Howard Wong is a writer, who actively works in the animation, videogame, toy and comic industries. He has been nominated for a Joe Shuster Award - Outstanding Canadian Comic Book Writer - and received numerous accolades for his work including After the Cape (Image Comics).
This is the second of a three-part article where Howard shares his insights on writing and storytelling through years of experience collaborating with artists, editors and producers.
If you missed the first part of the article, you can read up on it here, A Writer's Perspective.
Conquering Creative Challenges By Howard Wong
When I last left you, I talked about the importance in understanding what you contribute and how it affects your ability to tell a strong story. What happens if you want to do something in a medium you never tried before? How do you approach it? What do you do if you can't figure it out? How do you convince others that you can do it?
The dynamic challenges you face in creative industries can feel daunting and may hinder you from creating. Sometimes all you need to do is look for a solution that bridges the problems you're facing by looking at things differently.
A recent problem became a very interesting experiment in sequential storytelling with someone not familiar with the comic book medium.
Justice Wong is an artist I met while working on an animated film project. He's a terrific digital character and environment concept artist who works in animation, video games and trading card games. He knew nothing about North American comics. After talking about doing a comic together, I shared what I knew about the art side of things through my comics. I explained how the different elements came together as a whole using my core books I've read countless times and continue to draw things from: Will Eisner's Graphic Storytelling and Visual Narrative, Comics and Sequential Art and Scott McCloud's Understanding Comics: The Invisible Art. I also directed him to the most used (and for good reason) cheat sheet for making talking heads look exciting, Wally Wood 22 Panels That Always Work. Even if you don't think you would like to get into making comics books, I suggest that you pick up these books for their wealth of knowledge in how to construct powerful visual storytelling narratives.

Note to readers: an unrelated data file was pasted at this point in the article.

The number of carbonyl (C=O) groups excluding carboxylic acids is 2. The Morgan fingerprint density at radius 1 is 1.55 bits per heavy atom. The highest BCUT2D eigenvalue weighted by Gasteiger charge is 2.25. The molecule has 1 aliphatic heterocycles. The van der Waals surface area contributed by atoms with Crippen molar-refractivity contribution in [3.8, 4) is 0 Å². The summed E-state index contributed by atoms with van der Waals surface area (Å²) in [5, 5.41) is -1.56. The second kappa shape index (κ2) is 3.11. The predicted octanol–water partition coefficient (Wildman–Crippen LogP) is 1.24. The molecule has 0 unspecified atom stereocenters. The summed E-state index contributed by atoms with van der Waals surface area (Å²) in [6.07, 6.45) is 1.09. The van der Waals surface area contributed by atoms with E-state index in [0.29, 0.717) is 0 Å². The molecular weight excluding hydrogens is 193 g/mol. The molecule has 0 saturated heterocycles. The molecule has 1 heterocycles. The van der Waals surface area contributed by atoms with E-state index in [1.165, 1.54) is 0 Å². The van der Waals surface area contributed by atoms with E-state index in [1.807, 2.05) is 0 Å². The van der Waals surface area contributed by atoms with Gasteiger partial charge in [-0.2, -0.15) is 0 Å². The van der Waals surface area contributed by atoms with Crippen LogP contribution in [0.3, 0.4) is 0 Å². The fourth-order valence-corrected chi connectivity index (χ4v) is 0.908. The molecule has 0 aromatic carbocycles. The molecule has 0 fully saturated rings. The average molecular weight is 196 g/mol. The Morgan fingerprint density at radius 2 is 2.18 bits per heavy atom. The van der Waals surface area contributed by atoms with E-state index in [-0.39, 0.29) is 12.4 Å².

We were well on our way to many, many false starts. The hurdle for him was panel layouts, which I even tried to help by roughing them out for him. He just couldn't wrap his mind around that aspect in sequential storytelling. Though he thought it was over, I just couldn't let it go. Here's this talented young artist, whose digital art style was just screaming to tell a story.
The epiphany came to me while watching TV - "Along the River During the Qingming Festival". A famous Chinese scroll painting was being recreated into a living panoramic painting for the 2010 World Expo. It told many stories all on one long scroll - without panel layouts. If Justice couldn't wrap his mind around panel layouts, why use them? Could we tell a sequential story in a long scroll format? There was only one way to find out: dive head in and see what happens.
You shouldn't shy away from new challenges. Instead be daring and face them. We took ideas and techniques from different narrative mediums that we were familiar with and threw them into the creative blender. We looked at storyboards, oil paintings and comics. We went back and forth, figuring things out as we went along.
We needed to capture the pinnacle of each scene since we had no build up from sequential panels to do so. I went to film as inspiration for a way to show transitions between scenes. You've probably seen in movies where they use one continuous shot of a character walking from one environment into another, or along a street while all the seasons change. I sketched layouts showing how I thought we could mimic the film transitions, showing one environment slowly changed into the next scene's environment. Justice loved the idea and built on them, layering scenes with images that help drive the visual emotional aspects and themes of the story.
You gain perspectives outside of the one you're working in by drawing upon different media when creating. Though we thought out of the box, I wouldn't say we reinvented the wheel. We took parts of mediums we understood and applied them differently than the norm.